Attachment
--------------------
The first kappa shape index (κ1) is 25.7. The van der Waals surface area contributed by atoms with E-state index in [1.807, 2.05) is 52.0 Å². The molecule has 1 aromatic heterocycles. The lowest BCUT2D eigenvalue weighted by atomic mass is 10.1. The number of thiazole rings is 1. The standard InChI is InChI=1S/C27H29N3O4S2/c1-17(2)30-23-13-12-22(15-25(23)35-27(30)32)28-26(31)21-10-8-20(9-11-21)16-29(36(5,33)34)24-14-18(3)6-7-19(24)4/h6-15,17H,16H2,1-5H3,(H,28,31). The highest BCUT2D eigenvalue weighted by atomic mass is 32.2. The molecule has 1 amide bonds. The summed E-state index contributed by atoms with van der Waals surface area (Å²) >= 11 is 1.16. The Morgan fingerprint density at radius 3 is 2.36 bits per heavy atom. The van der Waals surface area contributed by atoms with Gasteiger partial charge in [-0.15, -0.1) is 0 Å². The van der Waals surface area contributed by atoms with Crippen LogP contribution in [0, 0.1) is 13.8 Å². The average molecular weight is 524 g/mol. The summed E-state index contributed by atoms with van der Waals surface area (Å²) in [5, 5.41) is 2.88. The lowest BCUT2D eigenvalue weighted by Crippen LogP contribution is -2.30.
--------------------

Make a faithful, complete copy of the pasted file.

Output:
The first kappa shape index (κ1) is 25.7. The van der Waals surface area contributed by atoms with E-state index in [1.807, 2.05) is 52.0 Å². The molecule has 1 aromatic heterocycles. The lowest BCUT2D eigenvalue weighted by atomic mass is 10.1. The number of thiazole rings is 1. The standard InChI is InChI=1S/C27H29N3O4S2/c1-17(2)30-23-13-12-22(15-25(23)35-27(30)32)28-26(31)21-10-8-20(9-11-21)16-29(36(5,33)34)24-14-18(3)6-7-19(24)4/h6-15,17H,16H2,1-5H3,(H,28,31). The highest BCUT2D eigenvalue weighted by atomic mass is 32.2. The molecule has 1 amide bonds. The summed E-state index contributed by atoms with van der Waals surface area (Å²) >= 11 is 1.16. The Morgan fingerprint density at radius 3 is 2.36 bits per heavy atom. The van der Waals surface area contributed by atoms with Gasteiger partial charge in [-0.15, -0.1) is 0 Å². The van der Waals surface area contributed by atoms with Crippen LogP contribution in [0, 0.1) is 13.8 Å². The average molecular weight is 524 g/mol. The summed E-state index contributed by atoms with van der Waals surface area (Å²) in [5, 5.41) is 2.88. The lowest BCUT2D eigenvalue weighted by Crippen LogP contribution is -2.30.